Oxfam are in the news for the wrong reasons again this week. An investigation by the UK’s Charity Commission has found there was an institutional cover-up of child abuse by Oxfam’s staff in Haiti.
On a lighter note, I still chuckle at Bill Bailey’s joke that Haiti is the evil 8th dwarf that Snow White doesn’t like to talk about.
The noisy outrage quite rightly generated by this root and branch moral failure by one of the world’s previously best-regarded charities risks drowning out two interesting questions;
1. What ratio of applicants for the foreign aid worker jobs apply because of the access to vulnerable kids versus those who discover latent kiddie-fiddling tendencies on arrival?
2. Are the charity’s incentives such that an institutional cover-up was always the most likely response to complaints?
My first question is facetiously-written but its underlying curiosity is serious; presumably there are going to be some applicants to a job located in a disaster zone who aren’t there for altruistic reasons or even reasons of simply needing employment, but because it’s a good opportunity to undertake behaviours that risk imprisonment and public censure back home.
I bet that percentage is a larger number than anyone would wish to acknowledge. It’s certainly not zero.
The second question brings us back to one of my favourite short reads, Steven Kerr’s “On the folly of rewarding A while expecting B”.
How are the executives and senior managers in Oxfam rewarded and for which behaviours do they receive negative consequences? If being open and honest about the validity of a serious complaint impacts the ability to raise funds, thereby impacting the future salary and bonus pool available to employees, is it really that shocking if issues are swept under the corporate carpet?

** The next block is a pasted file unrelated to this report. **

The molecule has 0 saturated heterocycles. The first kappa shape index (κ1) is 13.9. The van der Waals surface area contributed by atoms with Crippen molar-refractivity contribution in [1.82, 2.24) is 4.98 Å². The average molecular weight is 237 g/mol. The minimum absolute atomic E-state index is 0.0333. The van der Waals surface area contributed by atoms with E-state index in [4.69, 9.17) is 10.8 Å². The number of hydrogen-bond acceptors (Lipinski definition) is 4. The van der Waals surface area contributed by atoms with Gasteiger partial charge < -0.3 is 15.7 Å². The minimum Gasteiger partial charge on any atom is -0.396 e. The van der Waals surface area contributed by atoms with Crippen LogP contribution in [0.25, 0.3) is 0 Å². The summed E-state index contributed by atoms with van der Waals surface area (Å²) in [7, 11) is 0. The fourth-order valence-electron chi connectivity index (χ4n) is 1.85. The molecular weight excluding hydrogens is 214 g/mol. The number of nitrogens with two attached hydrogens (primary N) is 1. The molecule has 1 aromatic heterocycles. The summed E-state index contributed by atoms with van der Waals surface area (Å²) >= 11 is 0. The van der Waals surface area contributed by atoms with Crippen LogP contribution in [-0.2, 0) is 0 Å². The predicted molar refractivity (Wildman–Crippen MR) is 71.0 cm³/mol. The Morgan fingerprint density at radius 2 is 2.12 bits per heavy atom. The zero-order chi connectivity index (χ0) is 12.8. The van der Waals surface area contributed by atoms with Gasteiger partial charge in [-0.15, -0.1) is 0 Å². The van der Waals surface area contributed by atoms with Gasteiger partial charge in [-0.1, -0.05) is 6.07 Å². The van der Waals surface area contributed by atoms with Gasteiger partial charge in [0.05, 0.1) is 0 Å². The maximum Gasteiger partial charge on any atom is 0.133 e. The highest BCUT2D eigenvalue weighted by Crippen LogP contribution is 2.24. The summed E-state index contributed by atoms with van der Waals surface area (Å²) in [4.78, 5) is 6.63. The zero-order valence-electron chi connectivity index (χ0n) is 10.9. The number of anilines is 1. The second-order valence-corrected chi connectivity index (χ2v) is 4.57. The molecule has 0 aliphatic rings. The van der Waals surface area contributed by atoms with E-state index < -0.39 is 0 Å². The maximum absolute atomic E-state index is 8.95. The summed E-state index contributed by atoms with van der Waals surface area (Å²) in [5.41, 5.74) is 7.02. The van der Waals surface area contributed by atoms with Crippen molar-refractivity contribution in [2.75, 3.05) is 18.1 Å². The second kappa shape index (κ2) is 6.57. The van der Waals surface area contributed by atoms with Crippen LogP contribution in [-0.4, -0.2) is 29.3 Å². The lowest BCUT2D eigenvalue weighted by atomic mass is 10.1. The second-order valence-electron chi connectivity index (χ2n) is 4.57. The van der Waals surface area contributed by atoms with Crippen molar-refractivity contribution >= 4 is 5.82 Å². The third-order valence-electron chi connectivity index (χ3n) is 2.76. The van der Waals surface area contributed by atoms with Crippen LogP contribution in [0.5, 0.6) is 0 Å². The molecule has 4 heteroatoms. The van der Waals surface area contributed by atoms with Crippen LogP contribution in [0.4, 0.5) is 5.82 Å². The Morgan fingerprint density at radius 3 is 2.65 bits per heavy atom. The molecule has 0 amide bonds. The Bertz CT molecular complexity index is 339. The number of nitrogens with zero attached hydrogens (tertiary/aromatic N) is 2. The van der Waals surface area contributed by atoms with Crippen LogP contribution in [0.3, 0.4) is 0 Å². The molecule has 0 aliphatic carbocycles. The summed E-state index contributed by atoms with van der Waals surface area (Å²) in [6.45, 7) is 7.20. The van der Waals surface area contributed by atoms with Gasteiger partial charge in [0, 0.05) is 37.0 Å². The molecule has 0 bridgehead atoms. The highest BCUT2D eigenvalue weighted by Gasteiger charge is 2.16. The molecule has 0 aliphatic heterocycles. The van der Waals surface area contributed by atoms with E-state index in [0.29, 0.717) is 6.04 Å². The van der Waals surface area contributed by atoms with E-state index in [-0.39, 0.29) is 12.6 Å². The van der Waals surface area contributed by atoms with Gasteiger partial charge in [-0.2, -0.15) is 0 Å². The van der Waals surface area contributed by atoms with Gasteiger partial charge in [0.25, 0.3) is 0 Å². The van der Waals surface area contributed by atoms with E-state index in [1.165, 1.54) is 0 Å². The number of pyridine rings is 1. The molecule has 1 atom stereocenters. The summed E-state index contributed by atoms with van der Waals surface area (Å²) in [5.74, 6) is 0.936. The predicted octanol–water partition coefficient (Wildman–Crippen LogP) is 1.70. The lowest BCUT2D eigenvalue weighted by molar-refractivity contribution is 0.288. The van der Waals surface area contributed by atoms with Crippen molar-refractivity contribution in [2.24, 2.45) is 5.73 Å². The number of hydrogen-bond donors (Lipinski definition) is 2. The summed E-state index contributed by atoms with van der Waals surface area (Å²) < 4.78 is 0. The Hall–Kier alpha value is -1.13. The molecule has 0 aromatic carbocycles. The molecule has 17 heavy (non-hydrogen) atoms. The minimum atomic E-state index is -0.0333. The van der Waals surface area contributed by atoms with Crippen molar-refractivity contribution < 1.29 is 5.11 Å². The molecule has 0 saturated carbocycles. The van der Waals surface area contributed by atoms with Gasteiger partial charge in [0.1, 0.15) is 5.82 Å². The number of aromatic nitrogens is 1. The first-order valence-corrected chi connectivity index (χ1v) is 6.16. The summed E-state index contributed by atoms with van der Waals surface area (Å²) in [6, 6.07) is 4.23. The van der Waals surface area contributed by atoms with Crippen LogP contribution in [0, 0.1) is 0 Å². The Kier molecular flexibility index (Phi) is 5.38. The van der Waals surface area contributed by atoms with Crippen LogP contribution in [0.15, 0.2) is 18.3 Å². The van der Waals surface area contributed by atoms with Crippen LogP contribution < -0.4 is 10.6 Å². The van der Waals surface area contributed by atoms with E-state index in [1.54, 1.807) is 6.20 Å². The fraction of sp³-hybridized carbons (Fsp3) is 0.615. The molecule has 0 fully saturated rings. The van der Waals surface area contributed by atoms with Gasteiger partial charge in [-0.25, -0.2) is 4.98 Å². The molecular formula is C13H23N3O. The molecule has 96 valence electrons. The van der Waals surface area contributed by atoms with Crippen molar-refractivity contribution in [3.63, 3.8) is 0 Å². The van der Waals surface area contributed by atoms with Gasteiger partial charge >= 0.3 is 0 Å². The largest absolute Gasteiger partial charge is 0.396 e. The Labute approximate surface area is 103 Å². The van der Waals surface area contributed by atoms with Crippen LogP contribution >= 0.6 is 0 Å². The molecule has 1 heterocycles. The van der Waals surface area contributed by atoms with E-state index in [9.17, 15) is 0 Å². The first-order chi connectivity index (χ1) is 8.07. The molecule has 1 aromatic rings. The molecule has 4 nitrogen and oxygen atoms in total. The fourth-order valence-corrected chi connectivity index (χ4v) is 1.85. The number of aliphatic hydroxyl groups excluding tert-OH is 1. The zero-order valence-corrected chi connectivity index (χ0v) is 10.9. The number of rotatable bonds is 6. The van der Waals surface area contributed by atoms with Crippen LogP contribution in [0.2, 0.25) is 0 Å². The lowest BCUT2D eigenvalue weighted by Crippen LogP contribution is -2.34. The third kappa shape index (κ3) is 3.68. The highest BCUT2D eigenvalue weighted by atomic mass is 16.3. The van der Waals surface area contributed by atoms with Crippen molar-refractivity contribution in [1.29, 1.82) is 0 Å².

Oxfam is, like many charities, a fundraising organisation with an aid-distribution department attached.
No, really they are, I’m sorry if that statement seems inaccurate or bursts an illusion you were suffering from.
The fact that any charity exists for more than a few short years is proof of two things;
1. It was woeful at achieving its stated outcome through reasons of incompetence, and/or setting too high a target and/or public apathy, or
2. After achieving the stated outcome, the people drawing a salary from the charity didn’t fancy closing the operation down and getting another job elsewhere so expanded the charity’s scope.
Oxfam was created to send food to the Greeks who were starving after the Nazi occupation in World War II. At some point, the Greeks were fed and someone in a boardroom in Oxford said, “Right then chaps, job well done. Shall we close the operation down and head off to the pub or is there something else we should do with this large organisation we find ourselves in charge of?”
Somewhere along that road the very existence of the organisation grew a perception of worth and quality beyond the life of the initial mission statement. Subsequent corruption and scandals were inevitable from then.